Face2Face – my Handheld Librarian 7 Presentation

I had the honor of giving a presentation at last week’s Handheld Librarian 7 online conference. I presented a very condensed version of my book, Face2face: Using Facebook, Twitter, and Other Social Media Tools to Create Great Customer Connections.

The presentation slides are embedded above – enjoy!

PS – earlier that day, I gave another Social Media 101 presentation at a local Goodyear plant. That was a fun group to present to – lots of questions! Here are those slides, too – just for kicks.

My Australia Talks

While in beautiful Australia, I met lots of cool librarians … and gave a couple of presentations, too. Here are the Slideshare versions of the presentations – you had to be there to get the full effect, but still – it gives a glimpse.

Freak Out , Geek Out, Seek Out – I found a couple of Australia examples for this presentation, which was fun.

Creating Customer Experience. At VALA, I combined this one with the Freak Out presentation above.

Modern LibGeek Landscape – some Provocative Questions. A bit of explanation on this one. It was meant to start discussions, and be a bit “out there.” Hence the odd questions!

Doing a Presentation with the iPad

A couple of weeks ago, I gave a presentation using my iPad, and it worked out pretty well! I used the iPad version of Keynote (Apple’s Powerpoint-like presentation software). Keynote has a handy-dandy presenter notes feature that is really easy to use, so your notes are on your screen, and your slides still appear on the LCD projector – in a much easier and user-friendly way than Powerpoint.

Guess what? The iPad version of Keynote does the same thing. The screengrab above shows the presenter notes view on the iPad. If there’s more text than shows on the screen, just use your finger to scroll down to the rest of the text.

You also use your finger to advance slides – just swipe the screen, and slides advance. Swipe the other way to go back a slide. Pretty simple to use!

Now – how did it work?

  • It was really easy to set up and use – I just needed to get the iPad VGA adapter, and plug that into our LCD projector. Then the iPad magically did everything else, so I didn’t have to mess with screen resolution compatibility, etc.
  • I was able to stand up in front of the room (I was presenting for the library’s Board of Trustees, who sit at a long table) with no podium – I just held the iPad, and finger-swiped away.

There were a couple of oddities, too:

  • If you stand with the iPad, you need to hold onto the VGA cable. Otherwise, the weight of the cable will pull iPad VGA adapter out of your iPad. Not good.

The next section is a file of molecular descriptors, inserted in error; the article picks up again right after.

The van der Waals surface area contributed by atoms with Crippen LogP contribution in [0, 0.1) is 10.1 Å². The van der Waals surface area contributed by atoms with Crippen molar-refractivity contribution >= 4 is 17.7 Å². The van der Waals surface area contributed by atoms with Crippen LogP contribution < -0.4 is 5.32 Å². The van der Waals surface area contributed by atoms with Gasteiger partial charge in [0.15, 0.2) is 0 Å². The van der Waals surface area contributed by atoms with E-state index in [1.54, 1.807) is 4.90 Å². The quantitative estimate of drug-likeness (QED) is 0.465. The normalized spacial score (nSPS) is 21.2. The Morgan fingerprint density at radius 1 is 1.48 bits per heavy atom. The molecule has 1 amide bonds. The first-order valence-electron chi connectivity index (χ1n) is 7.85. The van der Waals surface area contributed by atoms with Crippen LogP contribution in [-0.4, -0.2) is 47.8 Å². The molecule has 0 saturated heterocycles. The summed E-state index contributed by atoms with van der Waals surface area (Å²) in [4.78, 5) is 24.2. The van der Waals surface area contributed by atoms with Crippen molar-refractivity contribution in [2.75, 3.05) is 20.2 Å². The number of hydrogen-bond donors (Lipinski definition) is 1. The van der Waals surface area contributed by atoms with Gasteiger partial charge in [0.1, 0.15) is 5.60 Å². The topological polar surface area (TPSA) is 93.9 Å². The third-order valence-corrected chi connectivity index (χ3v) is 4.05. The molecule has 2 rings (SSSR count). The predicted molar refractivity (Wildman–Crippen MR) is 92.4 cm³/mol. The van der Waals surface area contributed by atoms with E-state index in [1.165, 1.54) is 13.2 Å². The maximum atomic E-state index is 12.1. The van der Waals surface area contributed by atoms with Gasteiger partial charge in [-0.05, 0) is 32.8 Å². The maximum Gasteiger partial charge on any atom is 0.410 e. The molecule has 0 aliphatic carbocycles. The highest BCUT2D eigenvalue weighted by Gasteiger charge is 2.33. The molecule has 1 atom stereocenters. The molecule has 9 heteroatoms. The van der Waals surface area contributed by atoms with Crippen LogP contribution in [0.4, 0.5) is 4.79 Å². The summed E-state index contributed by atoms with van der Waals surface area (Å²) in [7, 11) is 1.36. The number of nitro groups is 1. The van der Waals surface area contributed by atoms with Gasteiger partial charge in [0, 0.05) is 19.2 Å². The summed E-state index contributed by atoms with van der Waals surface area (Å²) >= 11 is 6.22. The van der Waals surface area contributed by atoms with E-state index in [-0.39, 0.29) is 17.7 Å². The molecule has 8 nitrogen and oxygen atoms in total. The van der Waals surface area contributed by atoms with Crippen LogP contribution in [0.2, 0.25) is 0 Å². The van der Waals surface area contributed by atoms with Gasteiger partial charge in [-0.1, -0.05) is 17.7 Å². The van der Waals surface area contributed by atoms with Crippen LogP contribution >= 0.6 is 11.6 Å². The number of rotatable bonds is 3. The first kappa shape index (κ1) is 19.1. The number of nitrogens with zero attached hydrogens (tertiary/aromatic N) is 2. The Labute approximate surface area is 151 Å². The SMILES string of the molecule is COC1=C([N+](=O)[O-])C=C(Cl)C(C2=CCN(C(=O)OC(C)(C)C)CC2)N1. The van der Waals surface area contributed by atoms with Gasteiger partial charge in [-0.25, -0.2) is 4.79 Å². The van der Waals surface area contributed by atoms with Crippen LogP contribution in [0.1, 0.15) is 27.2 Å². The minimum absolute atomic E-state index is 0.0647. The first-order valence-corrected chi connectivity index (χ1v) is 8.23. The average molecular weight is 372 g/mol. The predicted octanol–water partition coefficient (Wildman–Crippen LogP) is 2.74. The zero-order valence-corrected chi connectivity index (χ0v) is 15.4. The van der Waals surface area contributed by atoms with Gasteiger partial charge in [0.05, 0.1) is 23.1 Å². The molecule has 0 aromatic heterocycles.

• Finger swiping the slides felt a bit odd to me – I’m used to clicking a hand-held thingie to advance slides.
  • Most important – the on-screen slide appeared first, followed by the presenter notes, so there was a bit of lag time. It looked weird for a bit, so I was swiping back and forth, looking for the correct notes, until I figured out the 1 second lag. Once I figured that out, I was ok.

So – looking to do a presentation without having to lug around a laptop? You might consider using an iPad/Keynote setup – easy stuff!

10 Tips to Do Presentations Like Me: Don’t Use Templates

People tell me they like the way I do presentations … so I thought I’d share some tips and tricks I’ve learned along the way.

Tip #1: Don’t Use Templates

Ever. They are evil. Well, ok – they’re probably not that bad. But they sure do suck the creativity out of creating a slide deck!

Generally, I start with a clean, blank slide. I remove all the text boxes, title boxes, etc. Or just pull up an actual blank slide.

For backgrounds/themes, I usually just use a simple white, black, or gradient background (though once in awhile I’ll use a fun textured background that I find somewhere – it really depends on my mood).

From there, I actually drop parts of my outline into the presenter notes part of the slide (so I still have a blank slide). Then I start figuring out what words are important enough to actually use for the slide, and decide what type of image might work best on the slide, to support the point I’m trying to make.

Then I start dropping text and images onto the slide. I usually stick with 1-2 font styles, and make heavy use of layering and shadows (so parts of the slide “pop” out at you).

The image accompanying this blog post is the title slide to my newest presentation (giving it this Sunday at ALA Midwinter). White background, fancy font with a shadow, and some images (that relate back to the three main points of my presentation).

Simple, yet effective. And fun, too (if you like creating slide decks anyway).

Your slides aren’t the presentation

I sometimes see/hear a presenter who, though they probably don’t realize this, ends up talking in outline form. They’re looking at their outline that’s up on the screen, and they don’t even read the whole screen – instead, they summarize the words of their outlined slide … and end up sounding like a rough-draft outline of their presentation.

Remember this – your presentation is not the slides. And believe me – I spend a lot of time on my slides, to make them as attractive as possible, sometimes to make them funny, and always to have them relate to what I want to say. I DO think slides are important – they work great at conveying information visually.

But I have also realized that the actual presentation is me – it’s the words I say. Even if I’m summarizing something on the screen – I still need to speak clearly, in complete sentences, with a good explanation. A story that summarizes what’s on the screen is even better.

Just something to think about if you present.